He is working with the New Mexico League of Women Voters to hold a conference on the issue sometime this fall at the University of New Mexico.


Johnson acknowledged that some of his recent statements, including his belief that people shouldn't be jailed for using drugs, appear to contradict his otherwise hardline stance on crime.

During his 1998 re-election campaign, Johnson aired a tough-sounding television commercial in which he said if you commit a crime in New Mexico, you're going to serve "every lousy second" of your prison sentence.

"When I made that commercial, I'm thinking about the guy who's got his gun out," Johnson said. "I was never thinking about the guy who did heroin and that's all he did. I wasn't thinking about Robert Downey Jr.," Johnson said, referring to the actor recently sent to prison on drug charges.

Johnson suggested the nation would be better served by redirecting money spent on drug interdiction to treatment and prevention programs.

Yet he conceded he has not pushed for more treatment programs for drug addicts in New Mexico. And he reluctantly signed a bill during this year's special legislative session for a $500,000 program to treat heroin addicts in northern New Mexico that he had previously vetoed.

"You're going to continue to see that," Johnson said.

"You're going to be reporting about ironies. ... Next legislative session you (the media) are going to report on he's calling for treatment, but he's been given a slew of treatment bills and he vetoed them all."

Johnson said he would veto bills that required additional state spending for new drug-treatment programs because it could result in tax increases. But he said he would support redirecting some existing resources to treatment programs.

"But the reality is it's going to be new resources and then, gee, where do you get the new resources, we need to raise taxes, and I'm not going to support that," Johnson said.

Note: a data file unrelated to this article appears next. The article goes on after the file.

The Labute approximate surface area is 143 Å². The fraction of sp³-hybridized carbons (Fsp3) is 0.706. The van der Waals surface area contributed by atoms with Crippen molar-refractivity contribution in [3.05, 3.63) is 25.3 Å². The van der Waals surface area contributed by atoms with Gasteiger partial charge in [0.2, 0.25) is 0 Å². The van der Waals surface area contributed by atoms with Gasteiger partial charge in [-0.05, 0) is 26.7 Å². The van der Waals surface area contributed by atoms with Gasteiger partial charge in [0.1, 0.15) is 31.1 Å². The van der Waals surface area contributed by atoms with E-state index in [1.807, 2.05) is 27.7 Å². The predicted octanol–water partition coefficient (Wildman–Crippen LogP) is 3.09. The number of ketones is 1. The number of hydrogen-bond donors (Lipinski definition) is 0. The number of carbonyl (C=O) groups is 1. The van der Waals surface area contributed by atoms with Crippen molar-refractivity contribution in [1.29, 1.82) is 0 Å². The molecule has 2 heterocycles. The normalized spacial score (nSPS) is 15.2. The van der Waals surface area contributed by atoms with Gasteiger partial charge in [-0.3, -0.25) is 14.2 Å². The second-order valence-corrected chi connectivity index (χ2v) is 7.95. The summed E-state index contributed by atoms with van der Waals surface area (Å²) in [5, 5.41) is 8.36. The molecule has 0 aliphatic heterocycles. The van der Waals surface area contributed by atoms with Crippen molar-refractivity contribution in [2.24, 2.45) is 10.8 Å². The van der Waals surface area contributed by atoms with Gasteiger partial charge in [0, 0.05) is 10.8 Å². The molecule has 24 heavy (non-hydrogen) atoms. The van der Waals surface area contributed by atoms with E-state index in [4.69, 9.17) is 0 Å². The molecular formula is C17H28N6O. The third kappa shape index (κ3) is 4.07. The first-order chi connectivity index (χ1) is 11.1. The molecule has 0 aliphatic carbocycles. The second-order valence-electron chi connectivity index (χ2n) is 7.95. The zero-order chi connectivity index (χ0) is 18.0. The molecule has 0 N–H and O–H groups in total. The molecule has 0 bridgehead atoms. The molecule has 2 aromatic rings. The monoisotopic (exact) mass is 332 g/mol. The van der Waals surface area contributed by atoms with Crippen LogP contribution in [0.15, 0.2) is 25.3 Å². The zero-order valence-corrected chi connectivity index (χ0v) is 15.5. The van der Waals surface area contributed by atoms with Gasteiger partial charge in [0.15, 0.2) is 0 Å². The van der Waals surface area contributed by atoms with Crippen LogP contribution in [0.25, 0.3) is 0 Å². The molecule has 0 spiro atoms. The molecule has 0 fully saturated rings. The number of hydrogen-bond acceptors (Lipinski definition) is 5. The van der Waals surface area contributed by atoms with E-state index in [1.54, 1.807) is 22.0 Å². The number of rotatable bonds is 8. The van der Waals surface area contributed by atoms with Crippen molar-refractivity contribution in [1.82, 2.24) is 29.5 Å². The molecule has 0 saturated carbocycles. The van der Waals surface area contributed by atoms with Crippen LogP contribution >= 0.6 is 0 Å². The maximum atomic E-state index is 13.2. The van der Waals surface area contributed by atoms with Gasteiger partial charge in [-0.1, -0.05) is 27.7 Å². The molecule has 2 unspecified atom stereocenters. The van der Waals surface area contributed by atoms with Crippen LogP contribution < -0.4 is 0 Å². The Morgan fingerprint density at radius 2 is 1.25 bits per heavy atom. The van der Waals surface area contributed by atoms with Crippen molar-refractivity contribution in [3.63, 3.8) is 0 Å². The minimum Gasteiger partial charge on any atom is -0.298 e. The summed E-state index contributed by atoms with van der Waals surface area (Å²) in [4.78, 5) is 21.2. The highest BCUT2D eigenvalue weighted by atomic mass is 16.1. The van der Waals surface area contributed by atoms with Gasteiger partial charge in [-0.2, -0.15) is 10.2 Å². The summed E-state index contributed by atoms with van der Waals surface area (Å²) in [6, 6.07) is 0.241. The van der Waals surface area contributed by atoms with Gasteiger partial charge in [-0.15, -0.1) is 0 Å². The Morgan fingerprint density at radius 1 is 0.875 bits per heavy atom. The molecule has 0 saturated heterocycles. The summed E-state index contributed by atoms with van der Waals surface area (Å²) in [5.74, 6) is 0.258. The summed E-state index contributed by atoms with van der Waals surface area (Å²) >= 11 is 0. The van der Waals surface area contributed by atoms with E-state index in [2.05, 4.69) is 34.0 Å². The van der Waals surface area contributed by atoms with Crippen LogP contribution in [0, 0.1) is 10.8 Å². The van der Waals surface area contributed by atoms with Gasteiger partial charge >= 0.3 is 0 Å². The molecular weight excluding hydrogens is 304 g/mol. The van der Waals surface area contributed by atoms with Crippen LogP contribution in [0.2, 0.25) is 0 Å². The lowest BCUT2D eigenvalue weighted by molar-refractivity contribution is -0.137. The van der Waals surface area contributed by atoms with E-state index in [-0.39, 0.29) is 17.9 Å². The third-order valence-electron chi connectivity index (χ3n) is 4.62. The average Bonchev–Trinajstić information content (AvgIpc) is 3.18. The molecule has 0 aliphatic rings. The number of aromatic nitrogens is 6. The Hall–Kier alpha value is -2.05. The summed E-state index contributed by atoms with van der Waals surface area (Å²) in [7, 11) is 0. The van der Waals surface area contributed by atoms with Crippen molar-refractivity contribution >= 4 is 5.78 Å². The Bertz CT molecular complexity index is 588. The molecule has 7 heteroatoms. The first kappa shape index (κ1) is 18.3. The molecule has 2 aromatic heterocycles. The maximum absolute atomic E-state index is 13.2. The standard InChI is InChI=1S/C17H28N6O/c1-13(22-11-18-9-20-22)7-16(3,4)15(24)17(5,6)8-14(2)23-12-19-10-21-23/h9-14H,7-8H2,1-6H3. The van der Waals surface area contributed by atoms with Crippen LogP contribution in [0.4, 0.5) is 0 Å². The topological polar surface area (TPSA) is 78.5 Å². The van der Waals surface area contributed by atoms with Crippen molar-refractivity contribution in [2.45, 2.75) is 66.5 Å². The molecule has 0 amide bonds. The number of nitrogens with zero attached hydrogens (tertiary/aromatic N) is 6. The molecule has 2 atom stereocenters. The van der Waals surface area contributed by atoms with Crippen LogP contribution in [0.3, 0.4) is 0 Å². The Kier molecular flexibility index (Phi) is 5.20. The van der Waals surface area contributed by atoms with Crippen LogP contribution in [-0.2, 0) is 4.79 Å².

Despite his belief that people should not be sent to jail for using drugs, Johnson said he does not intend to issue any blanket pardons for those serving time in New Mexico jails on drug charges.

"I'm going to enforce the laws that we have," Johnson said. "But I think the law needs to be changed and I'm going to work within the system to change the law."

Republican novelty

One of the reasons Johnson has gotten so much national attention recently is the novelty of a Republican governor calling for a re-examination of drug policies, St. Clair said.

"If a Democratic governor had called for it, it would have gotten little or no attention," St. Clair said.

National attention on Johnson was heightened because of the media focus on possible past drug use by Republican presidential candidate George W. Bush, St. Clair said. And it probably had something to do with the late-summer recess of Congress, he said.

"We're a little short on hard news at the moment," St. Clair said.

St. Clair said Johnson, as a lone-wolf Republican governor, faces an uphill battle in trying to change national drug laws and policies, despite all his recent publicity.